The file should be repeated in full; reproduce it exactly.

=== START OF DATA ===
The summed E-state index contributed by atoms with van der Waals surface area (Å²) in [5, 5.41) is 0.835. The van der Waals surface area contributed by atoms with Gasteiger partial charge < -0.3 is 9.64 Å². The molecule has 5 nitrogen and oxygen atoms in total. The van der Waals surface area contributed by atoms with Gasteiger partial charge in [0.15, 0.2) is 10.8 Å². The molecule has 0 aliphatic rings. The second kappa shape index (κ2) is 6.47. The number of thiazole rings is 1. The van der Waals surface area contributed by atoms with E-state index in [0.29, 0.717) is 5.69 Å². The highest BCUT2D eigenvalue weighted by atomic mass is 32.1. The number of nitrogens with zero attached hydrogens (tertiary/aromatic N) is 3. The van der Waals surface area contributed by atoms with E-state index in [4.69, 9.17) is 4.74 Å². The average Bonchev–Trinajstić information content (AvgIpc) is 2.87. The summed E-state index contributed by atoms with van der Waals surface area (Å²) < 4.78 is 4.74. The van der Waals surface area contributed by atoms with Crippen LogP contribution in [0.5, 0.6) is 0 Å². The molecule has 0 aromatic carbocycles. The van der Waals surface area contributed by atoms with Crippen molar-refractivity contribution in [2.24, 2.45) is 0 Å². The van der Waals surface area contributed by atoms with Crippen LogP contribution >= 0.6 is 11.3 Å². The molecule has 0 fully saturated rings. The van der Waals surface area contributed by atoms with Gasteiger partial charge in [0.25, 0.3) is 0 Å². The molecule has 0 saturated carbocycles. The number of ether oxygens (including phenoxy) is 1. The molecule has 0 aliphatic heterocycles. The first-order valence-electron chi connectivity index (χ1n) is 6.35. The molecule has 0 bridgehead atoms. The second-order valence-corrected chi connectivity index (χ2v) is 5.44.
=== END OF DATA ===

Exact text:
The summed E-state index contributed by atoms with van der Waals surface area (Å²) in [5, 5.41) is 0.835. The van der Waals surface area contributed by atoms with Gasteiger partial charge < -0.3 is 9.64 Å². The molecule has 5 nitrogen and oxygen atoms in total. The van der Waals surface area contributed by atoms with Gasteiger partial charge in [0.15, 0.2) is 10.8 Å². The molecule has 0 aliphatic rings. The second kappa shape index (κ2) is 6.47. The number of thiazole rings is 1. The van der Waals surface area contributed by atoms with E-state index in [0.29, 0.717) is 5.69 Å². The highest BCUT2D eigenvalue weighted by atomic mass is 32.1. The number of nitrogens with zero attached hydrogens (tertiary/aromatic N) is 3. The van der Waals surface area contributed by atoms with E-state index in [4.69, 9.17) is 4.74 Å². The average Bonchev–Trinajstić information content (AvgIpc) is 2.87. The summed E-state index contributed by atoms with van der Waals surface area (Å²) < 4.78 is 4.74. The van der Waals surface area contributed by atoms with Crippen LogP contribution in [0.5, 0.6) is 0 Å². The molecule has 0 aromatic carbocycles. The van der Waals surface area contributed by atoms with Crippen molar-refractivity contribution in [2.24, 2.45) is 0 Å². The van der Waals surface area contributed by atoms with Crippen LogP contribution >= 0.6 is 11.3 Å². The molecule has 0 fully saturated rings. The van der Waals surface area contributed by atoms with Gasteiger partial charge in [0.25, 0.3) is 0 Å². The molecule has 0 saturated carbocycles. The number of ether oxygens (including phenoxy) is 1. The molecule has 0 aliphatic heterocycles. The first-order valence-electron chi connectivity index (χ1n) is 6.35. The molecule has 0 bridgehead atoms. The second-order valence-corrected chi connectivity index (χ2v) is 5.44.